Rare 'singing' dog has been rediscovered after presumed extinction

Rare 'singing' dog has been rediscovered after presumed extinction

- The last breed of the singing dogs, also known as the New Guinea dog, was seen in 1970

- In 2016, scientists spotted wild dogs with characteristics similar to the New Guinea dogs

- Research work that involved collection of the dog's blood, hair, tissue and saliva samples began

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A rare breed of a dog that has the ability to sing by producing harmonic sounds has been rediscovered after 50 years of being presumed extinct.

The dogs, commonly known as the New Guinea singing dogs, were last seen in 1970 and scientists thought they were extinct until 2016 when some breeds that exhibited similar characteristics were spotted on remote Papua highlands in Indonesia.

According to CNN, the researchers studied their DNA but had not come to a proper conclusion until 2018 when a new team went back to the highlands and collected fresh biological samples of the wild dogs.

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Rare 'singing' dog thought to be extinct, rediscovered after 50 years
Rare 'singing' dog thought to be extinct was rediscovered after 50 years. Photo: CNN.
Source: UGC

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A new expedition returned to the study site in 2018 to collect detailed biological samples to confirm whether these highland wild dogs truly are the predecessors of the singing dogs.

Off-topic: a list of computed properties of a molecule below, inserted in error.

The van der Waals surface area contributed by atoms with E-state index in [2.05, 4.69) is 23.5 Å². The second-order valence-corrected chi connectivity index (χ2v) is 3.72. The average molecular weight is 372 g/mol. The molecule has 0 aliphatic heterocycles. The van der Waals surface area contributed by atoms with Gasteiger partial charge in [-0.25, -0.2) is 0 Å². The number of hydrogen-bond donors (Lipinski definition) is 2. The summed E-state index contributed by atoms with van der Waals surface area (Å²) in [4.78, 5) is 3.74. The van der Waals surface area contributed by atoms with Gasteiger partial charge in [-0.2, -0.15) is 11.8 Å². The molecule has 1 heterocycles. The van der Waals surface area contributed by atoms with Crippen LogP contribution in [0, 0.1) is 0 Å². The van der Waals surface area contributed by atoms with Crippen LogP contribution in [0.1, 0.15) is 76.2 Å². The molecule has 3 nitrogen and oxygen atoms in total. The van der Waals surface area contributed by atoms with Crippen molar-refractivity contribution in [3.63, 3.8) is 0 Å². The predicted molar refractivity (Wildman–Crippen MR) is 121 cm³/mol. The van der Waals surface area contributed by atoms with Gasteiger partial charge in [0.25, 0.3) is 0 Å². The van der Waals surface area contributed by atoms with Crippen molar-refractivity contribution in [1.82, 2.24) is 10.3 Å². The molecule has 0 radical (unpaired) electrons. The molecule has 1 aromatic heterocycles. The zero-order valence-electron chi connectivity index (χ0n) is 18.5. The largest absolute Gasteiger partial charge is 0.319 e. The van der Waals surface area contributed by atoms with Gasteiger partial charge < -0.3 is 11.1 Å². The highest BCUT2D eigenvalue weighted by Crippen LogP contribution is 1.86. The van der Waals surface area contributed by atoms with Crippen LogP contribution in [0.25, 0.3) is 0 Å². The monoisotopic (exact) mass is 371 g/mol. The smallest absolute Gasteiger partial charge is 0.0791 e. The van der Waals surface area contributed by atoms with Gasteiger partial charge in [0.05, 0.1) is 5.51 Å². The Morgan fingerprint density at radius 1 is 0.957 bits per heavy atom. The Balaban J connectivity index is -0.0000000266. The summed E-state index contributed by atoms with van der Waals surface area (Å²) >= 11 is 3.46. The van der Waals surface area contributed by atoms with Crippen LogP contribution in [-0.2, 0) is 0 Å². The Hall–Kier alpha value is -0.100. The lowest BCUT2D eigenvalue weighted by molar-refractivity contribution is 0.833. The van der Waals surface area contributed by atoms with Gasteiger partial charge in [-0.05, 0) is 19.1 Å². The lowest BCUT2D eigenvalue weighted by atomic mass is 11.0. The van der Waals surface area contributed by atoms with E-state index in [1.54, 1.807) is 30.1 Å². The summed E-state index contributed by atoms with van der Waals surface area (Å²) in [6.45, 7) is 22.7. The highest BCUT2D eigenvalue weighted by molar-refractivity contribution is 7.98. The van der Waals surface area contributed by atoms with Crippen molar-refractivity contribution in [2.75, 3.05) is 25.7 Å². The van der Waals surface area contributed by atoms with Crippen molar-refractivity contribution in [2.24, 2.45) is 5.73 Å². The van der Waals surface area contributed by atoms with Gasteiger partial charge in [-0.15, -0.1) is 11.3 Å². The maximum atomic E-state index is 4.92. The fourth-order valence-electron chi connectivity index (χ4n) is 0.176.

The team collected blood, hair, scat, tissue and saliva samples. The researchers also took the dogs' measurements, weight, age and general health and body condition, and two animals received GPS collars in order to study their travel habits and territories.

A comparison of DNA extracted from blood collected from three of the dogs suggested they have very similar genome sequences and were much more closely linked to each other than any other canine, according to research published in the journal PNAS.

"They look most related to a population of conservation biology new guinea singing dogs that were descended from eight dogs brought to the United States many, many, many years ago, said Elaine Ostrander, an investigator at the National Institutes of Health and senior.

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Although there have been photographs and unverified reports on the existence of New Guinea dogs in recent years, researchers were worried that the unique dogs could have become extinct due to loss of habitat and mixing with feral village dogs.

Uniques characteristic

A scientific report published by San San Diego zoo indicated the singing dogs have extremely flexible joints and spine.

They are also swift in climbing and jumping just like a cat. The dog's unique harmonic wailing was linked to the song of the humpback whale. The dog is also said to be very cheerful, gentle and fairly intelligent compared to common dogs.

Researchers also noted the singing dogs were extremely shy and outstandingly canny and usually live in pairs or small groups, but they do not form permanent packs.

Briefly.co.za also reported that a South African man has left the country in stitches after a video of him having a meeting with his livestock went viral. The video was uploaded to Twitter by @CherrolNgobese earlier today.

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The video has gained over 1 000 views. The animals are gathered in front of the man and what makes it truly funny is the seriousness in his voice whilst addressing them. The animals stand still as though they are listening intently. Briefly.co.za translated the hilarious video:

"We are in a meeting now. I called this meeting to let you guys know I don't have your maize yet. I came home late yesterday and I couldn't buy it. I'm going to head to Stanger (north of Durban) now to buy some for you guys. I hope you understand."

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Source: Briefly.co.za

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